Declining loans? Whose de-fault is it?
The default rate on SBA-backed loans has quadrupled since 2004, which may help explain why banks are making fewer of those loans.
Amid all the concerns about the decline in SBA lending is one relatively simple explanation that gets little attention: skyrocketing default rates.
The default rate on SBA-backed loans given to franchisees has more than quadrupled since 2004, according to information prepared by the Coleman Report, a newsletter out of California that tracks the SBA lending market. In 2004, the default rate for franchisees was 3.1 percent. By 2008 it was 13.4 percent.
Meanwhile, 2 percent of franchisees receiving SBA loans failed and liquidated last year, an increase of two-thirds over the year before and more than six times the rate of failures as in 2004.
Both figures reflect an overall increase in loan defaults in the SBA program, in which businesses had an 11.9-percent default rate last year, up from 2.4 percent in 2004.
The higher default rates may help explain a 57-percent decrease in SBA-backed loans in the last three quarters of 2008 and a general decline over the past couple of years. That decrease has generated deep concern among lenders and small business advocates as well as government officials who view small business creation as a key to any economic improvement.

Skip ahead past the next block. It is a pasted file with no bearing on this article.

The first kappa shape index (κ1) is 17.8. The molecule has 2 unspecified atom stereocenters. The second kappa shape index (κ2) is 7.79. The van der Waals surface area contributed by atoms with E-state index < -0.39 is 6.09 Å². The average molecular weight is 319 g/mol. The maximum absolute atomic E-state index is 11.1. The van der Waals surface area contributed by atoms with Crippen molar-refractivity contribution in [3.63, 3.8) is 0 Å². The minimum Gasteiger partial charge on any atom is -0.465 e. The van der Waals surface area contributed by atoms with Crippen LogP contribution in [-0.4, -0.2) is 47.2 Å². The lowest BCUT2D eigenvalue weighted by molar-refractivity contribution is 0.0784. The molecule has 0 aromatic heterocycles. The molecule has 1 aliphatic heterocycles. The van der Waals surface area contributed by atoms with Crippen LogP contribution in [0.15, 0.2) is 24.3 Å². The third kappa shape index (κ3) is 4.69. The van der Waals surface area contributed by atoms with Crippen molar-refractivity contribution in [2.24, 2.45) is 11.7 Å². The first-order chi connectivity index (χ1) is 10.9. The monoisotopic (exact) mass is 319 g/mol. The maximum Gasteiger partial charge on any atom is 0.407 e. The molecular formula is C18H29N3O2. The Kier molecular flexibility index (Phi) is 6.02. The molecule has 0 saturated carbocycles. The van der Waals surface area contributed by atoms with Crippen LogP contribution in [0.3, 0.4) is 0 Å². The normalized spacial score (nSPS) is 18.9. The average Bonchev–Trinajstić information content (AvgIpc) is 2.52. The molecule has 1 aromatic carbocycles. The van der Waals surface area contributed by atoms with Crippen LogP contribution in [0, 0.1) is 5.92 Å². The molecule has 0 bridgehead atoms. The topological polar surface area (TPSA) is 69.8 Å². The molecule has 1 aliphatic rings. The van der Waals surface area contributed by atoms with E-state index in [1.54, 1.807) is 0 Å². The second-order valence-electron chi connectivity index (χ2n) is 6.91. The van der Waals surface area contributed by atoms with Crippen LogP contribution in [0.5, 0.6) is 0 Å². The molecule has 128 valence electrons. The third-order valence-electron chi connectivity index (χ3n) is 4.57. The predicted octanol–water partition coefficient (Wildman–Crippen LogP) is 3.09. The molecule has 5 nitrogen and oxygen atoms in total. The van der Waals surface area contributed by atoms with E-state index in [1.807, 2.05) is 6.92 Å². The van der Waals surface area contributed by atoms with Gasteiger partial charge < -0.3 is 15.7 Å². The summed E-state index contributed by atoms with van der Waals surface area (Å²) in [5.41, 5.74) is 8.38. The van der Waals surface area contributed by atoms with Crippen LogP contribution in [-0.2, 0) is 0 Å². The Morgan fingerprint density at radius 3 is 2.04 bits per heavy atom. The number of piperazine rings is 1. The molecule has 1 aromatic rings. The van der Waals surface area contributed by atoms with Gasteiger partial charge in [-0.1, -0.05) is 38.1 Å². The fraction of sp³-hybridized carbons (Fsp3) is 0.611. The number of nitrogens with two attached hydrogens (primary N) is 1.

In February, Congress passed an economic stimulus package with provisions designed to increase SBA lending. The stimulus package reduced fees and increased the government guarantee on 7(a) loans to 90 percent, and it enables the agency to lend to dealers who sell loans on the secondary market - which many believe would stimulate lending.
The higher default rates on SBA loans in recent years are a likely symptom of the decline in the nation's economy. But many of the defaults predate the serious economic downturn. That suggests the numbers may reflect one of the causes of the recession: banks' loosening lending standards in a period of historically low interest rates.
Darrell Johnson, CEO of the franchise information firm FRANdata, said that while the number of loans in default is near 12 percent, the dollar amount defaulted is much lower, less than 5 percent. In other words, the loans more likely to go into default were for lower dollar amounts.
Companies with higher default rates among their franchisees typically require smaller loan amounts. The 10 companies listed on the Coleman Report with the worst default rates - ranging from 55 percent to 86 percent - had an average SBA loan amount of $173,060. By contrast, the companies with the 10 best default rates - or the 10 companies with the most loans and no defaults - had an average loan of $742,594.